The word “Sensation” as used at time of the Civil War connoted a thrilling experience or violent, emotional feeling; it was also used to describe a person or event that excited such a response. The term was even applied to literary works: a “sensation drama” was a play of the type that would later be known as melodrama. Tenniel’s composition recalls just such a “sensational” work of art: Charles Deas‘ (1818–1867) painting The Death Struggle, ca. 1845, which depicts a white pioneer and an American Indian warrior, both armed with knives, locked in fatal combat at the brink of a cliff. While it is doubtful that Tenniel would ever have seen the original painting, it may have been familiar to him through engraved reproductions.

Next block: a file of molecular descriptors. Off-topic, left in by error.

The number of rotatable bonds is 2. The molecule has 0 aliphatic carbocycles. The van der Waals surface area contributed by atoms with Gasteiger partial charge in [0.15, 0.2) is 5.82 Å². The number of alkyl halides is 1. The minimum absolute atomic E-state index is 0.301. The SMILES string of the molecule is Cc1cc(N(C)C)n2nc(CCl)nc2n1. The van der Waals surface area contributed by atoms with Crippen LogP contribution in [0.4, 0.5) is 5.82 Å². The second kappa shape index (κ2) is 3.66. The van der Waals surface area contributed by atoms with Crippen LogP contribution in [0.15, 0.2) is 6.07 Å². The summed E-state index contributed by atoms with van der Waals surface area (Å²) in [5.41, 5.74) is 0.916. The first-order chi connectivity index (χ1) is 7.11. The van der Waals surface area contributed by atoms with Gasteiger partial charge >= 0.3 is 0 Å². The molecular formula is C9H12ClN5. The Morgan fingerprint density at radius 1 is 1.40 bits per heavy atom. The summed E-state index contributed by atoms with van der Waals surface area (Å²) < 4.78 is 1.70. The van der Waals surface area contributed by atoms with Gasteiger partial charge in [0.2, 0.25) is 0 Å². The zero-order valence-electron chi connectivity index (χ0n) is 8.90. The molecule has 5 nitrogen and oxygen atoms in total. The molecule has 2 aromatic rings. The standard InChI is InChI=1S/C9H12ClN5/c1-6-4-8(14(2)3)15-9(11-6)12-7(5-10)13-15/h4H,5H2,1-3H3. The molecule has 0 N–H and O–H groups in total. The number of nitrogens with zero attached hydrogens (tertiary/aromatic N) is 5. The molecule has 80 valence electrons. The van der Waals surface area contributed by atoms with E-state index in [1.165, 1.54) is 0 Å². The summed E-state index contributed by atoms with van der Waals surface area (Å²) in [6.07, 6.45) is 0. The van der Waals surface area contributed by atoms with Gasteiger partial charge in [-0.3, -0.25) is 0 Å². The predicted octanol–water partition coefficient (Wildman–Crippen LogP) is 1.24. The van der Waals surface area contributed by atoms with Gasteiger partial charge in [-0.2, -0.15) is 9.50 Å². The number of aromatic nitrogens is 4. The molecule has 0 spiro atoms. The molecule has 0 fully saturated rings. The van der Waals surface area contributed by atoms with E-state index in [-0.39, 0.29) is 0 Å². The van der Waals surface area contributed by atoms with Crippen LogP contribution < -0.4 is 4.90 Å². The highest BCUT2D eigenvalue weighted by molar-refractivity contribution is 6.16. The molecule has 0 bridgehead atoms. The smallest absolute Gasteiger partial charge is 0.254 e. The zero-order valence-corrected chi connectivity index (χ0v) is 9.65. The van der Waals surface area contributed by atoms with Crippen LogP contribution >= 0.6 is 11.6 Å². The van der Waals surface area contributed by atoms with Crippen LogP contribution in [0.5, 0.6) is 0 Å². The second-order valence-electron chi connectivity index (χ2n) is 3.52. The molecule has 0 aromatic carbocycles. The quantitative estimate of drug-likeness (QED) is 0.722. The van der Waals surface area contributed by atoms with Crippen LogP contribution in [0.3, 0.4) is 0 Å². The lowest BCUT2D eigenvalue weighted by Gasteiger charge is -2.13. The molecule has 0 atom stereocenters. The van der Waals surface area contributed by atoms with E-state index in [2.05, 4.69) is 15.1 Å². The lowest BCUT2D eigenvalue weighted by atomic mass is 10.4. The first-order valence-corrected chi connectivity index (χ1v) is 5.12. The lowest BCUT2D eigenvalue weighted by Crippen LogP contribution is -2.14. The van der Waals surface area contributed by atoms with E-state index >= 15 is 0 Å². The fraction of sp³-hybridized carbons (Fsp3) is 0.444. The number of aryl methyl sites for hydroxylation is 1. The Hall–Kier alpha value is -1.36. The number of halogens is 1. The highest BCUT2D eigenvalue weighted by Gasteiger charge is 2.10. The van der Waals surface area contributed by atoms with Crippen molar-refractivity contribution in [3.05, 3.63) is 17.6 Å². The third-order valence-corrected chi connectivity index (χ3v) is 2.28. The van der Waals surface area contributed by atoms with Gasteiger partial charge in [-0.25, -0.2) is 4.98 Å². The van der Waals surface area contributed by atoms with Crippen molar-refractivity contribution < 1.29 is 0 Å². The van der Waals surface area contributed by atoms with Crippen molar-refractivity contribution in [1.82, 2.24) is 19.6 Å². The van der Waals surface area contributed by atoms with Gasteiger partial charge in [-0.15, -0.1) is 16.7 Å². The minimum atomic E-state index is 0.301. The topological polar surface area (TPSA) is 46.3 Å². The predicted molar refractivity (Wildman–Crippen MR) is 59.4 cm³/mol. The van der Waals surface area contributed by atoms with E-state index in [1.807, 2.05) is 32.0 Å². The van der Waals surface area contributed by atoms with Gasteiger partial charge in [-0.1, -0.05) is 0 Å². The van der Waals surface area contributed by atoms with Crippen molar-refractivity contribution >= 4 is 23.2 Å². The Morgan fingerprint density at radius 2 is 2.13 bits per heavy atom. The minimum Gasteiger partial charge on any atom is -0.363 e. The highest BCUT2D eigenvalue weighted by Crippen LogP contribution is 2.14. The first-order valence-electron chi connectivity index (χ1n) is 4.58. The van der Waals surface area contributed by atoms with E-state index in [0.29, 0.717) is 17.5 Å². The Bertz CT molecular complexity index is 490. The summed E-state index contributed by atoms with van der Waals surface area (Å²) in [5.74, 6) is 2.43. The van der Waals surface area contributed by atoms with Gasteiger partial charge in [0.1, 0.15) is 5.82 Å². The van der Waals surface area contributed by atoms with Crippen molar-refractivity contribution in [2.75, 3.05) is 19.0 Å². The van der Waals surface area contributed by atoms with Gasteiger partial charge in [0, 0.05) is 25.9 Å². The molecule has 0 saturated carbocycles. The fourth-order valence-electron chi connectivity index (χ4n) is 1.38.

The Northern brother, identified by his stars-and-stripes clothing, loses his balance as the rotten branch of the “Union” tree to which he clings breaks under the strain. Both he and his Southern brother, attired in a stars-and-bars uniform, are so consumed with hatred for each other that they seem oblivious to the yawning chasm of mutual bankruptcy into which they are about to fall.